Nature on Trail: Rufous Hummingbird, Northwestern Salamander, Elephant´s Head
Northwest forests are teeming with life. On your next hike, look out for the Rufous Hummingbird, Northwestern Salamander, and Elephant´s Head.
by Tami Asars
Bird: Rufous Hummingbird
With an optimal size-to-weight ratio, these tiny acrobats outfly any other hummingbird species—their tiny wings flap up to 62 wingbeats per second!
Despite their small size, rufous hummingbirds are very feisty when it comes to their food sources and nests, and have even been known to chase away chipmunks and other sizeable critters.
While some stick around all year, most of these tiny avians return to the Northwest in the summer months after wintering in warmer climates, just in time to feed on wildflower nectar and to nest in shrubs and conifers.
Interestingly, they have amazing memories for locations and can remember where they found flowers or feeders year after year.
Beast: Northwestern Salamander
Perhaps you’ve hiked to a high-country lake or pond and seen these odd-looking, rather large amphibians.
Northwestern salamander larvae and neotene (adults taking on characteristics of larvae) often have hooded necks containing external fingerlike gills that assist in respiration.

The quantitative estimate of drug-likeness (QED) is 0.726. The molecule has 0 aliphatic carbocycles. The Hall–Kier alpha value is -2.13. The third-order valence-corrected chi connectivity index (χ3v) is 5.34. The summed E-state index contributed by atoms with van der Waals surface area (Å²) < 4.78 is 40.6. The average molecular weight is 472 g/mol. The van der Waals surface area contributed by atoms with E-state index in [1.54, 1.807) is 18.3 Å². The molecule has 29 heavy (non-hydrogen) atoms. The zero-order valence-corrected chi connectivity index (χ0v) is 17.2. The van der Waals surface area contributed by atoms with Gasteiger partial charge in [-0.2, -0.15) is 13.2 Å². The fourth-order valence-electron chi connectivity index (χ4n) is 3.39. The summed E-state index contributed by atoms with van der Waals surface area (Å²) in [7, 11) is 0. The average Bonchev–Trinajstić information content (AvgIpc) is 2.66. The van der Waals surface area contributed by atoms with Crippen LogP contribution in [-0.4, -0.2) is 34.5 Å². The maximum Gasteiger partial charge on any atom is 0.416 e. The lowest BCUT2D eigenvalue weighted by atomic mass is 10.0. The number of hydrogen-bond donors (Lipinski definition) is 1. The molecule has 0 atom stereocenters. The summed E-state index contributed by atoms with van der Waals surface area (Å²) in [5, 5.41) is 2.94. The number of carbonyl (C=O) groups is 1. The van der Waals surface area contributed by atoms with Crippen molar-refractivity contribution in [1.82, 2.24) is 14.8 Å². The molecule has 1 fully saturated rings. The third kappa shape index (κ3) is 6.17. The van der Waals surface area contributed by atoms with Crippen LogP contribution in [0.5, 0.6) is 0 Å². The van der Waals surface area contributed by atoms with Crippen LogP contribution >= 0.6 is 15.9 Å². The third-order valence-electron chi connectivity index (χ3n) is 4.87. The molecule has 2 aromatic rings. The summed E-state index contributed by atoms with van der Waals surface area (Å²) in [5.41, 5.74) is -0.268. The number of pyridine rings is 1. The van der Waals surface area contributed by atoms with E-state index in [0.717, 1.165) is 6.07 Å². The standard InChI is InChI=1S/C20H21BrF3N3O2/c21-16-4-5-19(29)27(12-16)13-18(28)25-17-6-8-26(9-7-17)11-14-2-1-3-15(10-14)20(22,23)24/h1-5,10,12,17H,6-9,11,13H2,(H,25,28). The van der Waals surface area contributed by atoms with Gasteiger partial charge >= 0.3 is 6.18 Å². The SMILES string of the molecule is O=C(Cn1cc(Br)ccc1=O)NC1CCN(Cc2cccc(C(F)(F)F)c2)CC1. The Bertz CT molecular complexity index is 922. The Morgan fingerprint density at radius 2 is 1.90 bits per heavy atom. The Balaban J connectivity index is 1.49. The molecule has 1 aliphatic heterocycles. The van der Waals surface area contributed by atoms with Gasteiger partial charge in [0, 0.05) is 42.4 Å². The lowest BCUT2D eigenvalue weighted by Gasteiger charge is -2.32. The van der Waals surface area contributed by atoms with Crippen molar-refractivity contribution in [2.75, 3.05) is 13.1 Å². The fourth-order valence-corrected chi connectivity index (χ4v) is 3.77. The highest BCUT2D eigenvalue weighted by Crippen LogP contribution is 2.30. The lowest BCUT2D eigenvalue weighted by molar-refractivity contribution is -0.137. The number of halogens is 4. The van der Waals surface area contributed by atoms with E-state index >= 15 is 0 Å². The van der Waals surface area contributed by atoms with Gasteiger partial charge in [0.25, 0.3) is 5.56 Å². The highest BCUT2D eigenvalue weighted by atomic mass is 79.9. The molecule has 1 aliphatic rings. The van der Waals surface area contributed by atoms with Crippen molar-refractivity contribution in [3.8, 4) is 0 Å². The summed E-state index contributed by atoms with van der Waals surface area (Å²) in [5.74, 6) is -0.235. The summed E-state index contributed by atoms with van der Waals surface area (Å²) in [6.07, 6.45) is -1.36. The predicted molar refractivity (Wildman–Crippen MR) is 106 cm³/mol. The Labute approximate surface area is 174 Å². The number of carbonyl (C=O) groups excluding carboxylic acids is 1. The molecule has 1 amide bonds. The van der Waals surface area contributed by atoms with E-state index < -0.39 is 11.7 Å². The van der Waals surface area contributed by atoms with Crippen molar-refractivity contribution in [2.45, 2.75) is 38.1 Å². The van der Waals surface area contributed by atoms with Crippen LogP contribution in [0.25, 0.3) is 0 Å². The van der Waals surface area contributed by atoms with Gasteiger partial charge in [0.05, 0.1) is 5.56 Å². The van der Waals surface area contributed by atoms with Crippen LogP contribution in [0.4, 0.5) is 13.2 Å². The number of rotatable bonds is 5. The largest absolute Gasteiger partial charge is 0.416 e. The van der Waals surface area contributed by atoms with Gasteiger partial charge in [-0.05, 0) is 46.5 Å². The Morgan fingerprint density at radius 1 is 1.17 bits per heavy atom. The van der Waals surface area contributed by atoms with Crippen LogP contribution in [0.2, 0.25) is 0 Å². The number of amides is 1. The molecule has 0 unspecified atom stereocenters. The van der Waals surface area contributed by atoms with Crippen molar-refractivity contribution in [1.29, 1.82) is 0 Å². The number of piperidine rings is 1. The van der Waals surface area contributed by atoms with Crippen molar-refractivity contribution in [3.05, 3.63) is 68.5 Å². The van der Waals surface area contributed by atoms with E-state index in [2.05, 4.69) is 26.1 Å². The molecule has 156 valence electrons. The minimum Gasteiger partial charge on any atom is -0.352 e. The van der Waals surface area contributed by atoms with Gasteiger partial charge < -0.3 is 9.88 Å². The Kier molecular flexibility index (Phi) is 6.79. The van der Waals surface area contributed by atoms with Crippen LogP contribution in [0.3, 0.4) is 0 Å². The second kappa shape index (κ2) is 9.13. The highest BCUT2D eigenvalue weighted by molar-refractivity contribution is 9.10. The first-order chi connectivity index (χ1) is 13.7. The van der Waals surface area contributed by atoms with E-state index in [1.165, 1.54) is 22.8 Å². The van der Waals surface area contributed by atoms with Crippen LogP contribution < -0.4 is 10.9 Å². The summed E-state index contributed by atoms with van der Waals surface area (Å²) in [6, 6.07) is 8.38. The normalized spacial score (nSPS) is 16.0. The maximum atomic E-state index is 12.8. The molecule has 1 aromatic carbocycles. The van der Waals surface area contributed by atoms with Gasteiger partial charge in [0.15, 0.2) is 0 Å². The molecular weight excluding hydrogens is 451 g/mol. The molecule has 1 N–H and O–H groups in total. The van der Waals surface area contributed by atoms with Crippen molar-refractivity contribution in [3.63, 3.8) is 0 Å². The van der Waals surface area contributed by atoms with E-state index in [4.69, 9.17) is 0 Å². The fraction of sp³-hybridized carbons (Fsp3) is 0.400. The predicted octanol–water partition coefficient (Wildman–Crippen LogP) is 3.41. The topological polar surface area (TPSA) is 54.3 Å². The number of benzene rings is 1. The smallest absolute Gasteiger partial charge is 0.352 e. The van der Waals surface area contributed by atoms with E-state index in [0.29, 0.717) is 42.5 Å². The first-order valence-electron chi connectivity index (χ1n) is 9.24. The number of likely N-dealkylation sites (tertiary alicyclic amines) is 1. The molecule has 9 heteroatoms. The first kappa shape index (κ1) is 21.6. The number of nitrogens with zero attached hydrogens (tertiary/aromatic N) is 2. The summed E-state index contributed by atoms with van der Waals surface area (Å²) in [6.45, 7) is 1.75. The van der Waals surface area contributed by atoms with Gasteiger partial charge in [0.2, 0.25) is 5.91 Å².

Typically, these lizard-looking aquatic creatures are brown or olive in color and move rather slowly using both arms and legs as they swim around silty basins.
In summer months, look for Northwestern salamanders at Sheep Lake in Goat Rocks Wilderness, Lost Hat Lake near White Pass and in other subalpine bodies of water.
Pollutants such as insect repellent inadvertently introduced by swimmers can cause them to perish.
Bloom: Elephant´s Head
See the resemblance to a pachyderm? Someone creatively saw the ears and trunk and gave this flowering plant its appropriate nickname—and it is unknown if they had been drinking at the time.
Known as Pedicularis groenlandica , this pink or dark purple upright perennial is found in wet environments such as marshy meadows, steep stream banks and wetlands from June through August, particularly in the high Cascades.
Look for them on stalks that grow singly or in clusters, up to 32 inches high, in many of the lower and mid-elevations throughout the Olympics and Cascades.
This article originally appeared in the Jul+Aug 2013 issue of Washington Trails magazine. Join WTA to get your one-year subscription.